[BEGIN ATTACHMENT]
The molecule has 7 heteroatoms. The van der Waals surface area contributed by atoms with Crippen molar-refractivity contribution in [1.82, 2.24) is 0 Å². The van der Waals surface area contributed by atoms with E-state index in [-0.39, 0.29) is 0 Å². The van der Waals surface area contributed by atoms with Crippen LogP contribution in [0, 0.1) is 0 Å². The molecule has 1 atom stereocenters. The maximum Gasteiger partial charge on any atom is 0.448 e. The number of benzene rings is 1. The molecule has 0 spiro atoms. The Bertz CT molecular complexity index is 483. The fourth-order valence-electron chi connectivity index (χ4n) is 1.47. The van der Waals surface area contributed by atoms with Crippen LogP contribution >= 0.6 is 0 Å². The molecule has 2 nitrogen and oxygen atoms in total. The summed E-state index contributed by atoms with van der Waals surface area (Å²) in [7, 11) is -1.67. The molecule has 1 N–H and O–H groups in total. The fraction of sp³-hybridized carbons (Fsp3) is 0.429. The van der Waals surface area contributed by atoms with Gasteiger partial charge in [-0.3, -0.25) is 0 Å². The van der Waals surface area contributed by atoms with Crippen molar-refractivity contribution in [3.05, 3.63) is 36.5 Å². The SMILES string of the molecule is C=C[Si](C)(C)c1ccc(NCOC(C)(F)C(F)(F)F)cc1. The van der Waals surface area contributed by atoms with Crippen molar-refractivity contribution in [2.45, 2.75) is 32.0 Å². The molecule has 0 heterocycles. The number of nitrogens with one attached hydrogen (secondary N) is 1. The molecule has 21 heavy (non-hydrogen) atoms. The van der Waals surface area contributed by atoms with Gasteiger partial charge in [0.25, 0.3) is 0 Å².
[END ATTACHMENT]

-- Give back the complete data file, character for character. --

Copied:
The molecule has 7 heteroatoms. The van der Waals surface area contributed by atoms with Crippen molar-refractivity contribution in [1.82, 2.24) is 0 Å². The van der Waals surface area contributed by atoms with E-state index in [-0.39, 0.29) is 0 Å². The van der Waals surface area contributed by atoms with Crippen LogP contribution in [0, 0.1) is 0 Å². The molecule has 1 atom stereocenters. The maximum Gasteiger partial charge on any atom is 0.448 e. The number of benzene rings is 1. The molecule has 0 spiro atoms. The Bertz CT molecular complexity index is 483. The fourth-order valence-electron chi connectivity index (χ4n) is 1.47. The van der Waals surface area contributed by atoms with Crippen LogP contribution >= 0.6 is 0 Å². The molecule has 2 nitrogen and oxygen atoms in total. The summed E-state index contributed by atoms with van der Waals surface area (Å²) in [7, 11) is -1.67. The molecule has 1 N–H and O–H groups in total. The fraction of sp³-hybridized carbons (Fsp3) is 0.429. The van der Waals surface area contributed by atoms with Gasteiger partial charge in [-0.3, -0.25) is 0 Å². The van der Waals surface area contributed by atoms with Crippen molar-refractivity contribution in [3.05, 3.63) is 36.5 Å². The SMILES string of the molecule is C=C[Si](C)(C)c1ccc(NCOC(C)(F)C(F)(F)F)cc1. The van der Waals surface area contributed by atoms with Crippen molar-refractivity contribution in [2.45, 2.75) is 32.0 Å². The molecule has 0 heterocycles. The number of nitrogens with one attached hydrogen (secondary N) is 1. The molecule has 21 heavy (non-hydrogen) atoms. The van der Waals surface area contributed by atoms with Gasteiger partial charge in [0.25, 0.3) is 0 Å².